David Bowie: badass to the end
Art don’t dieIn the video for his new single “Lazarus,” there are two versions of David Bowie: one dressed in white, frail and struggling in a hospital bed, face partially enshrouded in bandages; and one in black, fidgeting at a writing table and frantically racing against the clock to pour out every drop of ink in the well.
Bowie died last Sunday. He knew it was coming, and he spent his last year working on the album on which “Lazarus” appears, Blackstar—released two days before he died. And watching that video with this knowledge in mind is pretty overwhelming. I don’t feel sad, though; I feel thrilled. I mean, he knew he was dying, and he considered his life and this portion of it and made some goddamn art! It’s so courageous, beautiful and inspiring that I can hardly handle it. Bowie’s legacy as an uncompromising rock star was cemented decades ago, and this final bold creation is an exclamation point on a life committed to always bringing something new into the world and a great reminder to the rest of us to keep busy living.
Bowie’s death comes on the heels of that of another great one—Motorhead frontman and uncompromising badass Lemmy Kilminster—adding to a list of seminal musicians to leave us in recent years, including Lou Reed, Pete Seeger, B.B. King and Tommy Ramone (which means all the original Ramones are dead). And it’s probably healthy to be prepared for these announcements to become even more frequent. Anyone born in 1950 or earlier is officially a senior citizen, and the majority of the rock icons of the 1960s were born before then, as were many of the greats of the 1970s. All of the surviving Rolling Stones are in their 70s. Aretha Franklin is almost 73. Dylan will be 75 this year. Even The Boss is 66!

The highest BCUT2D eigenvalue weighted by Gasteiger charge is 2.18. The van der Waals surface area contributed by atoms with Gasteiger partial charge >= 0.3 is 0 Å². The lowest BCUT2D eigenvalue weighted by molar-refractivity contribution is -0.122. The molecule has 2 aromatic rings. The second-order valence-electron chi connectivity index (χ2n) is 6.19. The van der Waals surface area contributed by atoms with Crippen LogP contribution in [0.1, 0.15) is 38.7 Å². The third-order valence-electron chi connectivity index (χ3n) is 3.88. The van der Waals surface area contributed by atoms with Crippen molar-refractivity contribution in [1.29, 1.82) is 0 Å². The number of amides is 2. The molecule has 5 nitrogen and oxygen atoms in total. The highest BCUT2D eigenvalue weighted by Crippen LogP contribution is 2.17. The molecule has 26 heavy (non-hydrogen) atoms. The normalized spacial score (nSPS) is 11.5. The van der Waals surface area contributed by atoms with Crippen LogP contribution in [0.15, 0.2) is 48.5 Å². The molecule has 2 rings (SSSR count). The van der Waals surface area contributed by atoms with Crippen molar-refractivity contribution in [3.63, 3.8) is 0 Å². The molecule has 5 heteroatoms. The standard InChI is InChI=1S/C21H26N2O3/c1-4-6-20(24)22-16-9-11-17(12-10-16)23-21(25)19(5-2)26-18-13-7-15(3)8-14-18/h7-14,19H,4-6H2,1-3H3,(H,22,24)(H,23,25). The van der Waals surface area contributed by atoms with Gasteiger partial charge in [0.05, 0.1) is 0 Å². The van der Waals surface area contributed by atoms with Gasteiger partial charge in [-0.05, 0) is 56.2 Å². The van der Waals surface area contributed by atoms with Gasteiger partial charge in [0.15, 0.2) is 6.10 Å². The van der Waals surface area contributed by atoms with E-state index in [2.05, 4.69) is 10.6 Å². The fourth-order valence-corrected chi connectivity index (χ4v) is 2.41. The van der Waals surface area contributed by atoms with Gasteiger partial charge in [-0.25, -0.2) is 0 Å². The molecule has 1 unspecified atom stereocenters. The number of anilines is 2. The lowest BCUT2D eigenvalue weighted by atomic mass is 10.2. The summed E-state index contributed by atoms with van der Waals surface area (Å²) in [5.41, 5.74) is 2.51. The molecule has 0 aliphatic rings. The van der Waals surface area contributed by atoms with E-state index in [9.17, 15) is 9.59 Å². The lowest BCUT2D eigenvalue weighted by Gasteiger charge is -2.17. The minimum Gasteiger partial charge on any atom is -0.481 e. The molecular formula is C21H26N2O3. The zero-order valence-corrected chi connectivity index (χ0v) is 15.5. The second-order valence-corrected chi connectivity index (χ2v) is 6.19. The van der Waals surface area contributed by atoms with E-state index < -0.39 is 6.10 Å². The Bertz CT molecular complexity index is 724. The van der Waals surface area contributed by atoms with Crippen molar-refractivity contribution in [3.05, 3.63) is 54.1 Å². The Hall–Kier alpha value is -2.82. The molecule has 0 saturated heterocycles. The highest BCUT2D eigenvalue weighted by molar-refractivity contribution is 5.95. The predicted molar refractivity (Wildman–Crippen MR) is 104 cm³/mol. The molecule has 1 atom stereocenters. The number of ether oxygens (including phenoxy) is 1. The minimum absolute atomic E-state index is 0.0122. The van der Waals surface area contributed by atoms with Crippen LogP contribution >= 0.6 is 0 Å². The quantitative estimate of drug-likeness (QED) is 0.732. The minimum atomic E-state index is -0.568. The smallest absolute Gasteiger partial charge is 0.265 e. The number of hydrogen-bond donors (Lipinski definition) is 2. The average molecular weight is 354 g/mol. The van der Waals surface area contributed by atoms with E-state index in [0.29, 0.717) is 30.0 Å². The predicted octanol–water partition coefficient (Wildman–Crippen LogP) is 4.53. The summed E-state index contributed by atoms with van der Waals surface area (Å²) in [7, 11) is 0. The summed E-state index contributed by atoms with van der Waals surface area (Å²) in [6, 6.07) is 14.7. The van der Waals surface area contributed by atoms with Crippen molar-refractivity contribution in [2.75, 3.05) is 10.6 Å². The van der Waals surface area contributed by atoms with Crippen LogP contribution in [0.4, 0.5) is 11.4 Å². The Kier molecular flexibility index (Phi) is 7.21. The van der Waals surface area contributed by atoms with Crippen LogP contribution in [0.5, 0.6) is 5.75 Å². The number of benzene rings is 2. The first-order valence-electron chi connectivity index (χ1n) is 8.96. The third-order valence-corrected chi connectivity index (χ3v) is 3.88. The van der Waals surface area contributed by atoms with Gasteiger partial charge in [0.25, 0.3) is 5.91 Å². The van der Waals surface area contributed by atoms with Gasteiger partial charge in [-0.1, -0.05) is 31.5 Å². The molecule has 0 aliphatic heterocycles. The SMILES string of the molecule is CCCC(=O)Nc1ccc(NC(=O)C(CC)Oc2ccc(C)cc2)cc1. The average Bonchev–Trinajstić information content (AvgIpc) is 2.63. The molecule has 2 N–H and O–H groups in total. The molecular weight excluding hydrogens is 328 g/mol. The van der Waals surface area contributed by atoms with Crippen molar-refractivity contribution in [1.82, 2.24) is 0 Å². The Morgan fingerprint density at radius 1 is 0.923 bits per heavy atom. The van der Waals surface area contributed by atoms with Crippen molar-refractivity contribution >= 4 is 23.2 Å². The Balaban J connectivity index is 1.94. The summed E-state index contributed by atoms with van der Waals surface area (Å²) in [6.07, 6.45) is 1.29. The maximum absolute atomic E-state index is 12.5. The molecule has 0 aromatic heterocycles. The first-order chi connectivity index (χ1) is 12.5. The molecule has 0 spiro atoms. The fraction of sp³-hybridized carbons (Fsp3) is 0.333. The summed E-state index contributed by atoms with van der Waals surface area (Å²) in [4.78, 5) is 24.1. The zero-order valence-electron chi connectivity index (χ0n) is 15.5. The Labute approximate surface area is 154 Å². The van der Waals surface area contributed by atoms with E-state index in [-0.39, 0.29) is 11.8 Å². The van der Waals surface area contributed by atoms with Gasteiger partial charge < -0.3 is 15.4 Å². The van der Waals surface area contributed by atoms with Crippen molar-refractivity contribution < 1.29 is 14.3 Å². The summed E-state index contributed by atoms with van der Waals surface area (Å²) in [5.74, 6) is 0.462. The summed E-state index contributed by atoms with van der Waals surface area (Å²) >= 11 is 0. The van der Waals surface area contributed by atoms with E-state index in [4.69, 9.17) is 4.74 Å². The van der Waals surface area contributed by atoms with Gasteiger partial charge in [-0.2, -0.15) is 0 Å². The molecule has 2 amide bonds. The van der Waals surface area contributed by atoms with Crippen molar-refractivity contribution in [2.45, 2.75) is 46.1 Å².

Personally, I don’t feel sad at the news of the death of any artists who’ve lived full lives (or several in the case of Lemmy), and along the way contributed to a soundtrack that will be played for the rest of everyone’s lives. I feel happy that they will continue to always be a part of me through their music, and grateful for their example of how to kick ass at life. Let’s get out there and rock!
Put a desk in it As I write this, I’m getting my first listen to Above the Ground or Under, the just-released solo EP by Chico recording engineer and pop-rock genius Chris Keene (perhaps best known to many as the frontman of local band Surrogate). In conjunction with the digital release (at christopherkeene.bandcamp.com), Keene and his band of local ringers—The Shimmies’ Stephen Galloway (bass); Amarok/Cold Blue Mountain frontman Brandon Squyres (keys); Surrogate bassist Daniel Taylor (drums); and local troubadour/Armed for Apocalypse frontman Kirk Williams (guitar)—have simultaneously dropped a video featuring a desk. The live version of “Deluge” was filmed inside downtown Chico’s historic Silberstein building by local videographer Michelle Camy and is being entered in NPR’s annual Tiny Desk Concert contest. Watch it at youtube.com/watch?v=zJ70_ywRLow